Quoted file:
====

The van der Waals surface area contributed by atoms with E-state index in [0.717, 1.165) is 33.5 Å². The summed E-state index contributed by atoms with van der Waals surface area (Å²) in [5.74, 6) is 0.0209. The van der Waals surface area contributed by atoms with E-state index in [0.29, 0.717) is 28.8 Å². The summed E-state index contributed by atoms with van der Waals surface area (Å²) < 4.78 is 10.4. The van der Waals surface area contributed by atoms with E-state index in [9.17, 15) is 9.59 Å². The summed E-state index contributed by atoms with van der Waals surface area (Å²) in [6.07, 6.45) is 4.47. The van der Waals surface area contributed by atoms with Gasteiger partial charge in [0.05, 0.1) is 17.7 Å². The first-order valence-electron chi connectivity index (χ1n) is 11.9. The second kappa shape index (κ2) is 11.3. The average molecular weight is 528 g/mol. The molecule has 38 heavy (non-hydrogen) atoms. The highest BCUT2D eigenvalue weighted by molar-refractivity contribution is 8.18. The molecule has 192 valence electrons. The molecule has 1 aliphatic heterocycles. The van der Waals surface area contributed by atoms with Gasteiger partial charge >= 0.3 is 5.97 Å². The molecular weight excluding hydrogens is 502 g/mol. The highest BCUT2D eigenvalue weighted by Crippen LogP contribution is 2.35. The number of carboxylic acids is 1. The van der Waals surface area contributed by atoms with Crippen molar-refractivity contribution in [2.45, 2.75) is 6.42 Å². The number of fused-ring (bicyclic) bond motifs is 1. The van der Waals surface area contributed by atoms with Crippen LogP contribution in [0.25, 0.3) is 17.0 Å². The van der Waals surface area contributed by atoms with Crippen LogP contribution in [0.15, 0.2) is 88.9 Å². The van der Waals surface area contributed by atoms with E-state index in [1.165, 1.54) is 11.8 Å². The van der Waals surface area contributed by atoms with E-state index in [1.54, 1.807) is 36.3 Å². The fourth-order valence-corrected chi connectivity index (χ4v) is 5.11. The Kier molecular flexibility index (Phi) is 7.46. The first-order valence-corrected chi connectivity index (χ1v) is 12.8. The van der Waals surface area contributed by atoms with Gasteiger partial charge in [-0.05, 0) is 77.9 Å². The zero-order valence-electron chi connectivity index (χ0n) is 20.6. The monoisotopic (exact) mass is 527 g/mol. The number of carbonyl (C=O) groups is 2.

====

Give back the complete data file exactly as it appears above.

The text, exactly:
The van der Waals surface area contributed by atoms with E-state index in [0.717, 1.165) is 33.5 Å². The summed E-state index contributed by atoms with van der Waals surface area (Å²) in [5.74, 6) is 0.0209. The van der Waals surface area contributed by atoms with E-state index in [0.29, 0.717) is 28.8 Å². The summed E-state index contributed by atoms with van der Waals surface area (Å²) < 4.78 is 10.4. The van der Waals surface area contributed by atoms with E-state index in [9.17, 15) is 9.59 Å². The summed E-state index contributed by atoms with van der Waals surface area (Å²) in [6.07, 6.45) is 4.47. The van der Waals surface area contributed by atoms with Gasteiger partial charge in [0.05, 0.1) is 17.7 Å². The first-order valence-electron chi connectivity index (χ1n) is 11.9. The second kappa shape index (κ2) is 11.3. The average molecular weight is 528 g/mol. The molecule has 38 heavy (non-hydrogen) atoms. The highest BCUT2D eigenvalue weighted by molar-refractivity contribution is 8.18. The molecule has 192 valence electrons. The molecule has 1 aliphatic heterocycles. The van der Waals surface area contributed by atoms with Gasteiger partial charge >= 0.3 is 5.97 Å². The molecular weight excluding hydrogens is 502 g/mol. The highest BCUT2D eigenvalue weighted by Crippen LogP contribution is 2.35. The number of carboxylic acids is 1. The van der Waals surface area contributed by atoms with Crippen molar-refractivity contribution in [2.45, 2.75) is 6.42 Å². The number of fused-ring (bicyclic) bond motifs is 1. The van der Waals surface area contributed by atoms with Crippen LogP contribution in [0.25, 0.3) is 17.0 Å². The van der Waals surface area contributed by atoms with Crippen LogP contribution in [0.15, 0.2) is 88.9 Å². The van der Waals surface area contributed by atoms with E-state index in [1.165, 1.54) is 11.8 Å². The van der Waals surface area contributed by atoms with E-state index in [1.54, 1.807) is 36.3 Å². The fourth-order valence-corrected chi connectivity index (χ4v) is 5.11. The Kier molecular flexibility index (Phi) is 7.46. The first-order valence-corrected chi connectivity index (χ1v) is 12.8. The van der Waals surface area contributed by atoms with Gasteiger partial charge in [-0.05, 0) is 77.9 Å². The zero-order valence-electron chi connectivity index (χ0n) is 20.6. The monoisotopic (exact) mass is 527 g/mol. The number of carbonyl (C=O) groups is 2.